I realize that an underlying goal of this website is to ‘reclaim the mind.’ That seems to mean examine doctrine. To the extent that it brings out harsh differences among us it is a disservice. However, you have shown here, and in fact in most of your writing, that grace and truth with love are the overriding principles of the Gospel of Christ.

    • Kevin Jackson

      Hi CMP, Looks like you and Peter Enns have something in common! 😉

      BTW, as an Arminian I really appreciate your attitude, and also appreciate that you’re willing and able to articulate the Arminian view in such a way that Arminians can agree.

    • Charlie

      Well said, Michael. We have to focus on the main things, as Christians, and I think you’ve said well what they are.

      Only one small quibble. You said “right now I feel as if I am where God wants me to be.”

      Surely, as a good Calvinist, you *are* where the Sovereign God wants you to be, as you can be nowhere else? 🙂

      Always enjoy reading your clear thinking.

    • Kara Kittle

      One time a long time ago I took an online quiz that asked if I were Calvinist or Arminian…and it came back I was Arminian…but I never heard the word preached in my church. Then last year I took another online quiz…what religion are you…the result was I apparently am Orthodox Quaker….LOL.

      I am a Trinity Pentecostal and make the clear distinction that I am not under the umbrella term of Charismatic…to this day I do not know what an Orthodox Quaker is, but am thinking about finding one of their churches to see what it is like.

      I do have a policy that on Good Friday I will attend a church different than mine because it is one defining tradition we all share. I find nothing wrong with that because we are supposed to be united under this one thing. And that one thing for one day transcends all our little squabbling over doctrines. Most Pentecostals don’t have Good Friday services but one of the most interesting was in the Anglican Church. It was the same message, the same Savior, the same crucifixion. I have spent Easter services with my friend in the Church of Christ…the one that used to be German Reform.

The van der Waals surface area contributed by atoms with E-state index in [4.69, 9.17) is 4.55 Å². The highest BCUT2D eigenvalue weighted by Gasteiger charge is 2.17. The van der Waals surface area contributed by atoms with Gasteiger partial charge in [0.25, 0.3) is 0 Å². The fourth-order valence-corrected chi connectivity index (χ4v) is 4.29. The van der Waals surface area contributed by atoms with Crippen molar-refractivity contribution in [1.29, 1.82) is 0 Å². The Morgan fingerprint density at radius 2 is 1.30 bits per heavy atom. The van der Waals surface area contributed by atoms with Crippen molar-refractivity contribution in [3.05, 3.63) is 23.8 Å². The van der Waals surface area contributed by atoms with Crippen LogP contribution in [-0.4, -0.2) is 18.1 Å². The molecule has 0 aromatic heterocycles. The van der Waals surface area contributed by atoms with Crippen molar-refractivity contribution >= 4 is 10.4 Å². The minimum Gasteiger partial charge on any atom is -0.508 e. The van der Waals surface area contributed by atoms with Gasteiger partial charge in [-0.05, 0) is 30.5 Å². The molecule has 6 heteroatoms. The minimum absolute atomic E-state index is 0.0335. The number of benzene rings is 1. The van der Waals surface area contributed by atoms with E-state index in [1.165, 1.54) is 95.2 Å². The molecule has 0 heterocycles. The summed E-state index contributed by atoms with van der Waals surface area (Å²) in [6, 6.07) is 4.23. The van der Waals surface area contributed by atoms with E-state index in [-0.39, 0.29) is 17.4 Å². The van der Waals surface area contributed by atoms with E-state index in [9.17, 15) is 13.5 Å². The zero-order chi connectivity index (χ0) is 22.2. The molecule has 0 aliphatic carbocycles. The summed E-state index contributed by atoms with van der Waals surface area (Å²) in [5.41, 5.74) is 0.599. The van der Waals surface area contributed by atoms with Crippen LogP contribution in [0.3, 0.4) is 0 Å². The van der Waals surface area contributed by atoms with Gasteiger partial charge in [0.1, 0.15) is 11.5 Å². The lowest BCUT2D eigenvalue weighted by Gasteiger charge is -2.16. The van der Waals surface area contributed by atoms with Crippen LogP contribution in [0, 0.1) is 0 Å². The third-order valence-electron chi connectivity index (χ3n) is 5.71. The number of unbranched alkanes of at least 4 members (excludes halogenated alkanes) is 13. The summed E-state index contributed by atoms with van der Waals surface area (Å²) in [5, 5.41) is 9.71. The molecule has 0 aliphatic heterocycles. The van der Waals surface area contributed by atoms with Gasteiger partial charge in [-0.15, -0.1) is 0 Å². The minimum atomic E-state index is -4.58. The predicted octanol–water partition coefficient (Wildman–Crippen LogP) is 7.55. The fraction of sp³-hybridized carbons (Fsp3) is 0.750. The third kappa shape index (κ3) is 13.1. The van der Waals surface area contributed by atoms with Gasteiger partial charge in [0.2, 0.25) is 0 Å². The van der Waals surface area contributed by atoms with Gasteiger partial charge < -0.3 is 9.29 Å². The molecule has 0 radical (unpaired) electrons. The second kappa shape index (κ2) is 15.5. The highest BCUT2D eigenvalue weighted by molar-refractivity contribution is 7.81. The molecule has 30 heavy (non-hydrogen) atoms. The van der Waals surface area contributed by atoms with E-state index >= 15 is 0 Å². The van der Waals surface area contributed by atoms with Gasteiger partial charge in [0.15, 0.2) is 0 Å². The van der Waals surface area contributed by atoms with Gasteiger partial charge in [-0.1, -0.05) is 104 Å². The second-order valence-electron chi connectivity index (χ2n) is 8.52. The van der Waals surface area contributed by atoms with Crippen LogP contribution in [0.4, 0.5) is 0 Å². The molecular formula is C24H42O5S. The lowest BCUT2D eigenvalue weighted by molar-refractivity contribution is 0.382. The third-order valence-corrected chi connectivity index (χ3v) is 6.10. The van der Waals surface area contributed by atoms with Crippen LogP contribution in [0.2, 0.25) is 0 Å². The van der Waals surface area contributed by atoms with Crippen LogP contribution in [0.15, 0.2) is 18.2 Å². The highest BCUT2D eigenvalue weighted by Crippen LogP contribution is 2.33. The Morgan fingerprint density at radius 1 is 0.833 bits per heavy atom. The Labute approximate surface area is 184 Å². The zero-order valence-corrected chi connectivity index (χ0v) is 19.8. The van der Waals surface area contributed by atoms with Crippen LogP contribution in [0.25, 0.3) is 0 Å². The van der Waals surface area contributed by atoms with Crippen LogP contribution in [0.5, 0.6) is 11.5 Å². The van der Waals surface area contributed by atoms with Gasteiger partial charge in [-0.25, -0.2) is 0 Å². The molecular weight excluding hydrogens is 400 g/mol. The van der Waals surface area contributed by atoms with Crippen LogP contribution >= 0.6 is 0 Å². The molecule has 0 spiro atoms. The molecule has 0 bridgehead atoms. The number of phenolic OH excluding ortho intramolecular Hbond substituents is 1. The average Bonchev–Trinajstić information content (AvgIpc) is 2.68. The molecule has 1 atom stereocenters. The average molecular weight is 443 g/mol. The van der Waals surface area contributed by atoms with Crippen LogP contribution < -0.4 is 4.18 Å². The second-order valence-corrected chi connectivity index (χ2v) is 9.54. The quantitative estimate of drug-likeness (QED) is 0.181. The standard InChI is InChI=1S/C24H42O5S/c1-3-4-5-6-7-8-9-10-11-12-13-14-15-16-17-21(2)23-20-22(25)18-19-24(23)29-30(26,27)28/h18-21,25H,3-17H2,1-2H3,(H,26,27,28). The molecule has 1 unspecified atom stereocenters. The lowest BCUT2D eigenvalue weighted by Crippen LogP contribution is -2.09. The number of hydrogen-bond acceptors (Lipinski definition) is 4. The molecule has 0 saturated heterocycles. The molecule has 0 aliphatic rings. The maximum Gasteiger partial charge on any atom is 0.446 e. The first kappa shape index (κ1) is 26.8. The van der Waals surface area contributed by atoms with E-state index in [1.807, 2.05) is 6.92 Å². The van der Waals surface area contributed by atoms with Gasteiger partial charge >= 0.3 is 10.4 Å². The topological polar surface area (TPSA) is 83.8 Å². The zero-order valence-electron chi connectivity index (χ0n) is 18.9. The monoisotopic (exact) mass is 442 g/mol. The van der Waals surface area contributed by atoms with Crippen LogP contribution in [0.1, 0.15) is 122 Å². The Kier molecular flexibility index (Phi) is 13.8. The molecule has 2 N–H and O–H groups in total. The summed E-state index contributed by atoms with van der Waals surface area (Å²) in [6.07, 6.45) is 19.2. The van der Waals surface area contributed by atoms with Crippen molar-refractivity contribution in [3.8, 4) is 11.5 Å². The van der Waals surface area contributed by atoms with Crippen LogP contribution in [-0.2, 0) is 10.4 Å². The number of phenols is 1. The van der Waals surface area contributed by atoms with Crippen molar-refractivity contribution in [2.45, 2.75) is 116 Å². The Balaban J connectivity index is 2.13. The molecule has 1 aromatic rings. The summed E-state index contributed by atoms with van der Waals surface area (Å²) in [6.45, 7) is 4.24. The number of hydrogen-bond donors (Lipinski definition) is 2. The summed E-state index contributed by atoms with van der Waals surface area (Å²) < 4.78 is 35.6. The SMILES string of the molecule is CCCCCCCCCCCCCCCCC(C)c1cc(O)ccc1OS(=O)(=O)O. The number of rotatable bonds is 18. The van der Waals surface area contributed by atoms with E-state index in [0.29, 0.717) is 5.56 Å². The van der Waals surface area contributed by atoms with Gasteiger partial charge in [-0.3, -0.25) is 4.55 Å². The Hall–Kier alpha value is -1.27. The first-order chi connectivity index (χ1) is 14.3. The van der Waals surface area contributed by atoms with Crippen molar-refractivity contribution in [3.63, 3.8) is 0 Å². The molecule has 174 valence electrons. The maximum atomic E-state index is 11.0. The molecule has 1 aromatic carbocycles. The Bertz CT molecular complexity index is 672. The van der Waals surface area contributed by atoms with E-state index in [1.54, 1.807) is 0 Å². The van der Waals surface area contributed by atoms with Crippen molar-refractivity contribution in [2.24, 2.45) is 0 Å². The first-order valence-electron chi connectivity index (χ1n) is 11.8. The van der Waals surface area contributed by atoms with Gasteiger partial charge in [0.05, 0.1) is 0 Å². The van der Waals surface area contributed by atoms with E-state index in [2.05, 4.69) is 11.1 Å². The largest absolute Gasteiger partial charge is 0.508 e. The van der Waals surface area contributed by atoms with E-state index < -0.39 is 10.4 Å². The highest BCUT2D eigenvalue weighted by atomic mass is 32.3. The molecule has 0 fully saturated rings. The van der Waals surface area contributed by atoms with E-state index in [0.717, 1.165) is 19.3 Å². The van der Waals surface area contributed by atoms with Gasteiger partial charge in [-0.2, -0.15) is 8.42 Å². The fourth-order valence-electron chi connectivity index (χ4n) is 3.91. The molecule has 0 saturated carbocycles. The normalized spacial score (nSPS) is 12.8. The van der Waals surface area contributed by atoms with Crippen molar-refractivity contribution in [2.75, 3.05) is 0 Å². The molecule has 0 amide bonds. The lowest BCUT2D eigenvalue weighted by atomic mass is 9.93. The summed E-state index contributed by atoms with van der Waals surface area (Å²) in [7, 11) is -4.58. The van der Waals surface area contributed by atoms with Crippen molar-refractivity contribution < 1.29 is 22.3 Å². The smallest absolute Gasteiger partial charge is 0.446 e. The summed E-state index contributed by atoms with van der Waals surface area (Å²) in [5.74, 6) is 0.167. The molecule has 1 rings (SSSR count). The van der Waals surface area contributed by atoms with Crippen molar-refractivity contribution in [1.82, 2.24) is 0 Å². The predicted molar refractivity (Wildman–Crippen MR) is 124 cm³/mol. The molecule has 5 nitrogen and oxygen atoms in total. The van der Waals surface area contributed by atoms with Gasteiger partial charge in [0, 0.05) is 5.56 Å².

• carol jean


      thanks for defining this “grace” you are talking about. I thought maybe you were saying “grace” and meaning “love.

      MP wrote:

      That is a great question. There are so many intangibles to grace. It is hard to mimic or describe, but you know when it is there. It comes when people see them selves as in just as much need as you. They are not there to “fix” everyone, but to try to be fixed together. They don’t look down on you, but, at the same time, are not without commitment. They hope for righteousness, yet are continually broken by sin, their own and yours. It is a smile, a hug, a gift, and a presence.

      It is the opposite of those who would judge you for not conforming to everything that they do or think. It is the opposite of legalism.

    • Stan Hankins

      I have a question for you. Having begun by the Spirit, are you now being perfected by the flesh?
      I too once went to a works based church. The reason was I was married to a “Church of Christ”. They believe that they alone can be saved. Water baptism saves you. Works save you. Taking the Lord’s supper saves you. Attending church saves you. Having a piano in the church condemns you, ect.
      Why would anyone choose to take a yoke upon themselves that neither they nor their ancestors have been able to bear?
      How on earth does a man go from listening to Swindoll to that?
      I guess I don’t get it. But I love you brother, I hope the grace and peace of our Lord Jesus washes over you.

    • […] Mike Patton, a stark-raving out-of-the-closet Calvinist, has some incredibly good insights here. […]

    • Ken Blatchford


      I never did read a reply to the question earlier about the reverse of what you are doing. What would you think of an Arminian being allowed to teach in a Calvinistic church?

    • Matt J.

      I’ll second Ken. I’ve seen a lot of Calvinist guest speakers in Arminian churches but never the other way around…

    • C Michael Patton

      Ken, it all depends on how the church is set up. If it is explicitly Calvinistic and seeks to push this making sure all its memebers are Calvinists, then it obviously would not work. But if it is more Evangelical then it would work.

    • Vance

      I guess the follow-up question would be whether an Arminian church would be more likely to allow a Calvinist teacher/evangelist in their pulpit than the other way around. And if so, why so?

      I think Calvinists tend to be more focused on those doctrines that make them, well, Calvinist. They can tick off the points like a mantra and, very often, it becomes the most important feature of their Christian self-identification. Whereas Arminians tend to much less concerned about those theological nitty-grittys and focus on the big ticket items which are the essentials of salvation. As mentioned above, most folks who ARE Arminian in their belief structure have never even heard the word Arminian.

      Now, what this does is allow the Arminian to often become open to very loose and occasionally dangerous doctrinal swings. So, I see a problem both ways, even setting aside the idea of who is right or wrong on the “points”.